KWF has no power to ban, censor written works – Lagman
MANILA, Philippines — The Komisyon sa Wikang Filipino’s (KWF) order to ban “subversive” books in schools and public libraries is an attempt at “thought control” and a violation of freedom of expression, according to Albay Rep. Edcel Lagman, who vowed to push for a House probe of KWF Memorandum No. 2022-0663, which banned the distribution of materials, that “incite to commit terrorism.”
“Memorandum No. 2022-0663 dated Aug. 9, 2022 of the KWF banning five books in Filipino as ‘subversive’ is a liquidation of the freedom of expression, which is enshrined and protected by the Bill of Rights,” said Lagman, an independent opposition lawmaker.
In a statement on Saturday, he slammed the directive as “patent thought control and unmitigated censorship” and that “the memorandum is an outlaw, which must be slain on sight.”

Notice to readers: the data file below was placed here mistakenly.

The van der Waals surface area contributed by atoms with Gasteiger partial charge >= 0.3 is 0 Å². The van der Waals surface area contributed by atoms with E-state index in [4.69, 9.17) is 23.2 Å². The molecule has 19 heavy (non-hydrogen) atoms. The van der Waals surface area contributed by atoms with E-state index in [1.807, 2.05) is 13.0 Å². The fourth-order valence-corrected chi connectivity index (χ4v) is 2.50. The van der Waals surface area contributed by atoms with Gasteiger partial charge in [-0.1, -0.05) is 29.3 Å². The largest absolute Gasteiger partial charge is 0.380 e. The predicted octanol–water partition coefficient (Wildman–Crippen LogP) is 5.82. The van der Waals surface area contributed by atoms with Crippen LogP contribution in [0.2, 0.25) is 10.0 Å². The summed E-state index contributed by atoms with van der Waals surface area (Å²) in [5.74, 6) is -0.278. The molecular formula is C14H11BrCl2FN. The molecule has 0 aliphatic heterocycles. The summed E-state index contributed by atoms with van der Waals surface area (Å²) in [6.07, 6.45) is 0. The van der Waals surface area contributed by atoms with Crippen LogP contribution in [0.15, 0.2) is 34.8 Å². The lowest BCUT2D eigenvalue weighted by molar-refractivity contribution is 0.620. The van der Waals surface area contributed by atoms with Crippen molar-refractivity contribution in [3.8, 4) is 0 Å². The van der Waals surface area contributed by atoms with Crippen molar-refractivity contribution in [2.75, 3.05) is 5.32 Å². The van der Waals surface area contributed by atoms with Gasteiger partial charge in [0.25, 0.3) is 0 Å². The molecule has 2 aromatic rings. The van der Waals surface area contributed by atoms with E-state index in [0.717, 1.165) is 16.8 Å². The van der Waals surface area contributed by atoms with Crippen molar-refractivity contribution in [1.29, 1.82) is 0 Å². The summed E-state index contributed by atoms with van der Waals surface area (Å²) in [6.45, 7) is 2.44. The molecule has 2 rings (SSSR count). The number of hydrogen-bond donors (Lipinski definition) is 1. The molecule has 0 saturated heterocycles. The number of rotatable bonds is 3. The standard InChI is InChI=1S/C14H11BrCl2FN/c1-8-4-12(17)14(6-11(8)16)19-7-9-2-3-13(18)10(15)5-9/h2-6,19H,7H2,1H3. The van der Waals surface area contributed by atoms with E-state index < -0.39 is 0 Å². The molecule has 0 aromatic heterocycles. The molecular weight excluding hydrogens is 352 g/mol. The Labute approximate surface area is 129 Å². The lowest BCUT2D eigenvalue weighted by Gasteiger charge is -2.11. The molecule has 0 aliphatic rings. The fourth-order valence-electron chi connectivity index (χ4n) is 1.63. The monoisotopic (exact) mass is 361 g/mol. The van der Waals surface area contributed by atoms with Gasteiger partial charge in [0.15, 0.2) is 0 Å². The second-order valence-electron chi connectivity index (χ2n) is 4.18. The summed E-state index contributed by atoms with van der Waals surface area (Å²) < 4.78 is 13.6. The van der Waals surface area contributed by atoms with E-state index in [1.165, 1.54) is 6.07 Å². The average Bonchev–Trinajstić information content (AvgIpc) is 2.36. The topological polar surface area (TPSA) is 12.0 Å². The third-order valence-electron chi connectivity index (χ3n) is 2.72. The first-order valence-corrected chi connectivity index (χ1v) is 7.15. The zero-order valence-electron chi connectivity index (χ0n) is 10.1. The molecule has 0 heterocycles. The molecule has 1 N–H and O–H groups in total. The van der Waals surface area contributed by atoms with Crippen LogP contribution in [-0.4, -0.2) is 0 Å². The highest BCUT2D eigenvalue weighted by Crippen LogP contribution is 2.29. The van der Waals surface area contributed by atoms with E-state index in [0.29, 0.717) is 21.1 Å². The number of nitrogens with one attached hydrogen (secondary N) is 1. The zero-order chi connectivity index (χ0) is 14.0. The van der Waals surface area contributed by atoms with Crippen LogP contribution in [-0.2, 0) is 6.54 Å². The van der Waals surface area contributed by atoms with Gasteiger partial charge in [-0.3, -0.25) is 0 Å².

He will be asking the House panels on human rights, basic education and culture and higher and technical education to conduct a joint hearing on the “unlawful memorandum.”
Lagman explained that the KWF, as created by Republic Act No. 7104, has “no power whatsoever to ban and censor written works in Filipino.”
Lagman stressed that the KWF is “not an adjunct of the National Task Force to End Local Communist Armed Conflict” nor an “extension of the Anti-Terrorism Council.”
“The action of the KWF of banning the subject books for purportedly violating Section 9 of RA 1147, or inciting to commit terrorism, is an unwarranted sanction by an unauthorized agency without trial and due process,’” he added.
The Commission on Human Rights (CHR) also urged the KWF on Saturday to reconsider its order in consultation with “relevant stakeholders, as well as to go into a further inquiry on the contents of the said publications.”
The order was from Commissioners Carmelita Abdurahman and Benjamin Mendillo Jr., but even KWF Chair Arthur Casanova defended the books and said they were all reviewed by the commission.
Jacqueline De Guia, executive director of the CHR, said “caution must also be exercised in interpreting the provisions of the Anti-Terrorism Act, especially if it may already be overreaching and results in possible violation of rights rather than protecting them.”
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